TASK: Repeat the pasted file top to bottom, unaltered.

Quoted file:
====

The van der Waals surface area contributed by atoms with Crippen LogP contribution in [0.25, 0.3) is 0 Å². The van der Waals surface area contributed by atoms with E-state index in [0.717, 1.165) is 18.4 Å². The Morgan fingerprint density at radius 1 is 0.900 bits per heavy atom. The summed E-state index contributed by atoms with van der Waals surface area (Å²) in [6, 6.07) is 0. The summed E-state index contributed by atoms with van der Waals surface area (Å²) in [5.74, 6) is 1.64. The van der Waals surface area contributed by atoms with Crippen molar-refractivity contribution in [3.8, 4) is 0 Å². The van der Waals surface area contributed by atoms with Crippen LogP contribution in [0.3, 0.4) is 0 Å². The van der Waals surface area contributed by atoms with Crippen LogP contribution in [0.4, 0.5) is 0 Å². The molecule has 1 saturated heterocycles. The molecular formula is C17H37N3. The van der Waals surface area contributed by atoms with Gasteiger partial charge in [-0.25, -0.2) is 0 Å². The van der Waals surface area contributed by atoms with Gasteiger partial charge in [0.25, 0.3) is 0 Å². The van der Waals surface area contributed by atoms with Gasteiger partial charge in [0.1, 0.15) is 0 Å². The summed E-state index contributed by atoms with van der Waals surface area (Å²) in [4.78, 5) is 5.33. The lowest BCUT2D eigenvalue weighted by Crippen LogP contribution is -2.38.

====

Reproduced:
The van der Waals surface area contributed by atoms with Crippen LogP contribution in [0.25, 0.3) is 0 Å². The van der Waals surface area contributed by atoms with E-state index in [0.717, 1.165) is 18.4 Å². The Morgan fingerprint density at radius 1 is 0.900 bits per heavy atom. The summed E-state index contributed by atoms with van der Waals surface area (Å²) in [6, 6.07) is 0. The summed E-state index contributed by atoms with van der Waals surface area (Å²) in [5.74, 6) is 1.64. The van der Waals surface area contributed by atoms with Crippen molar-refractivity contribution in [3.8, 4) is 0 Å². The van der Waals surface area contributed by atoms with Crippen LogP contribution in [0.3, 0.4) is 0 Å². The van der Waals surface area contributed by atoms with Crippen LogP contribution in [0.4, 0.5) is 0 Å². The molecule has 1 saturated heterocycles. The molecular formula is C17H37N3. The van der Waals surface area contributed by atoms with Gasteiger partial charge in [-0.25, -0.2) is 0 Å². The van der Waals surface area contributed by atoms with Gasteiger partial charge in [0.25, 0.3) is 0 Å². The van der Waals surface area contributed by atoms with Gasteiger partial charge in [0.1, 0.15) is 0 Å². The summed E-state index contributed by atoms with van der Waals surface area (Å²) in [4.78, 5) is 5.33. The lowest BCUT2D eigenvalue weighted by Crippen LogP contribution is -2.38.